Iliopoulos, C.S., Mohamed, M., Pissis, S.P. and Vayani, F., 2018, October. Maximal Motif Discovery in a Sliding Window. In International Symposium on String Processing and Information Retrieval (pp. 191-205). Springer, Cham.

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Motifs are relatively short sequences that are biologically significant, and their discovery in molecular sequences is a well-researched subject. A don’t care is a special letter that matches every letter in the alphabet. Formally, a motif is a sequence of letters of the alphabet and don’t care letters. A motif πΜ_{π,π} that occurs at least k times in a sequence is maximal if it cannot be extended (to the left or right) nor can it be specialised (that is, its π′ ≤ π′ ≤ d don’t cares cannot be replaced with letters from the alphabet) without reducing its number of occurrences. Here we present a new dynamic data structure, and the first on-line algorithm, to discover all maximal motifs in a sliding window of length β on a sequence x of length n. Read the full paper here.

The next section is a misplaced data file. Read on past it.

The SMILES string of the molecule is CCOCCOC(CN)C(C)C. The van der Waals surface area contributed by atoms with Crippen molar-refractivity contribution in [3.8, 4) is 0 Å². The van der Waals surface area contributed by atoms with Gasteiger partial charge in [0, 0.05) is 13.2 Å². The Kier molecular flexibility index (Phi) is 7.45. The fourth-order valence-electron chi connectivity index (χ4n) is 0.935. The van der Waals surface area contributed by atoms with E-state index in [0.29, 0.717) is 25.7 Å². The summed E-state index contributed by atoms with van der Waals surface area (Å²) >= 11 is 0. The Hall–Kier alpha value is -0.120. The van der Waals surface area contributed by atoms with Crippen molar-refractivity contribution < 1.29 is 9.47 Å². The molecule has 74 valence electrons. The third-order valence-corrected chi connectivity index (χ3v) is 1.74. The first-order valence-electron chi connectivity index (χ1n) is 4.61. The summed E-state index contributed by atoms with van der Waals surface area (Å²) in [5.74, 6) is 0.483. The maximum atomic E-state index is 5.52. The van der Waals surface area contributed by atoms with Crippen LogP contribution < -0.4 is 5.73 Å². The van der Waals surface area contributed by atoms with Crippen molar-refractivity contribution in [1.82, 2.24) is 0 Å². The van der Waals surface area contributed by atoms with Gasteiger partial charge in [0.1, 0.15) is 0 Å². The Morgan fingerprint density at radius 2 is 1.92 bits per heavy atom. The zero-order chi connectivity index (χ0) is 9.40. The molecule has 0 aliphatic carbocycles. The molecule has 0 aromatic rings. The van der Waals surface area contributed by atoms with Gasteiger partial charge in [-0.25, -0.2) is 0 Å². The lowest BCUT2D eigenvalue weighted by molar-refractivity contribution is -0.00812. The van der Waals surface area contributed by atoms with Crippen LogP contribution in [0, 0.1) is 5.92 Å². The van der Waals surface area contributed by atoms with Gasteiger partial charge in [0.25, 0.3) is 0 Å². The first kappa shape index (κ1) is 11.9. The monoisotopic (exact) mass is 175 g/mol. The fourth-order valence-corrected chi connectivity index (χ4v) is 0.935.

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Grossi, R., Iliopoulos, C.S., Liu, C., Pisanti, N., Pissis, S.P., Retha, A., Rosone, G., Vayani, F. and Versari, L., 2017. On-line pattern matching on similar texts. In LIPIcs-Leibniz International Proceedings in Informatics (Vol. 78). Schloss Dagstuhl-Leibniz-Zentrum fuer Informatik.